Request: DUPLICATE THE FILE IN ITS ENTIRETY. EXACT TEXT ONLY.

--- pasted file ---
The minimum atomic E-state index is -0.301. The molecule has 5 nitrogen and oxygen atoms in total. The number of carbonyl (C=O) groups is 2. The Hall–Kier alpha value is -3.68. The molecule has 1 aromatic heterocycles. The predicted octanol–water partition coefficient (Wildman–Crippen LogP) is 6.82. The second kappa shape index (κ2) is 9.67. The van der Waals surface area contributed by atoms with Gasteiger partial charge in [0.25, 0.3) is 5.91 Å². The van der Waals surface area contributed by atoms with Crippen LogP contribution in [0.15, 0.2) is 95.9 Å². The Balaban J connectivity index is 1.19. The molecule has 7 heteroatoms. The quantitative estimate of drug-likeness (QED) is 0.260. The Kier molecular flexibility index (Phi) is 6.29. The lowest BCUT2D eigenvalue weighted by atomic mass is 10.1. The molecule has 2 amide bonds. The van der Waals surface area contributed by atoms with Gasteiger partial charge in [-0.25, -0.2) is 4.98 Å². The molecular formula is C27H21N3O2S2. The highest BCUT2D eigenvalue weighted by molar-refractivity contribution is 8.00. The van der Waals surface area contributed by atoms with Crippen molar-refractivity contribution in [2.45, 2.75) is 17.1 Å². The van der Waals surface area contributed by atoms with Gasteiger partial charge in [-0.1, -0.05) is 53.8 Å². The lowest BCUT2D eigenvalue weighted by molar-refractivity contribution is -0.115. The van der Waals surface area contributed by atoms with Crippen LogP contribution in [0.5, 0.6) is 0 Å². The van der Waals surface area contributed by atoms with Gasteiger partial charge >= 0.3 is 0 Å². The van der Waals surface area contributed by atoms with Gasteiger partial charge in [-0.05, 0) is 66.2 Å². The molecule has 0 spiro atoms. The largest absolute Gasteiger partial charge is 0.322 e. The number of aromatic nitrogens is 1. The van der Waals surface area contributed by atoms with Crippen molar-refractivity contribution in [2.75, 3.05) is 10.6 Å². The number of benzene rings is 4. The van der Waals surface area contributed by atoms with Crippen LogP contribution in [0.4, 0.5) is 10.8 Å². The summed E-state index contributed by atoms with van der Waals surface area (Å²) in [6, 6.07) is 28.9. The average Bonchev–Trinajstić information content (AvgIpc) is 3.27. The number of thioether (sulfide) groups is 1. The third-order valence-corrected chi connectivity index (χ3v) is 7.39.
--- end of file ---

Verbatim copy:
The minimum atomic E-state index is -0.301. The molecule has 5 nitrogen and oxygen atoms in total. The number of carbonyl (C=O) groups is 2. The Hall–Kier alpha value is -3.68. The molecule has 1 aromatic heterocycles. The predicted octanol–water partition coefficient (Wildman–Crippen LogP) is 6.82. The second kappa shape index (κ2) is 9.67. The van der Waals surface area contributed by atoms with Gasteiger partial charge in [0.25, 0.3) is 5.91 Å². The van der Waals surface area contributed by atoms with Crippen LogP contribution in [0.15, 0.2) is 95.9 Å². The Balaban J connectivity index is 1.19. The molecule has 7 heteroatoms. The quantitative estimate of drug-likeness (QED) is 0.260. The Kier molecular flexibility index (Phi) is 6.29. The lowest BCUT2D eigenvalue weighted by atomic mass is 10.1. The molecule has 2 amide bonds. The van der Waals surface area contributed by atoms with Gasteiger partial charge in [-0.25, -0.2) is 4.98 Å². The molecular formula is C27H21N3O2S2. The highest BCUT2D eigenvalue weighted by molar-refractivity contribution is 8.00. The van der Waals surface area contributed by atoms with Crippen molar-refractivity contribution in [2.45, 2.75) is 17.1 Å². The van der Waals surface area contributed by atoms with Gasteiger partial charge in [-0.1, -0.05) is 53.8 Å². The lowest BCUT2D eigenvalue weighted by molar-refractivity contribution is -0.115. The van der Waals surface area contributed by atoms with Crippen LogP contribution in [0.5, 0.6) is 0 Å². The van der Waals surface area contributed by atoms with Gasteiger partial charge >= 0.3 is 0 Å². The van der Waals surface area contributed by atoms with Gasteiger partial charge in [-0.05, 0) is 66.2 Å². The molecule has 0 spiro atoms. The largest absolute Gasteiger partial charge is 0.322 e. The number of aromatic nitrogens is 1. The van der Waals surface area contributed by atoms with Crippen molar-refractivity contribution in [2.75, 3.05) is 10.6 Å². The number of benzene rings is 4. The van der Waals surface area contributed by atoms with Crippen LogP contribution in [0.4, 0.5) is 10.8 Å². The summed E-state index contributed by atoms with van der Waals surface area (Å²) in [6, 6.07) is 28.9. The average Bonchev–Trinajstić information content (AvgIpc) is 3.27. The number of thioether (sulfide) groups is 1. The third-order valence-corrected chi connectivity index (χ3v) is 7.39.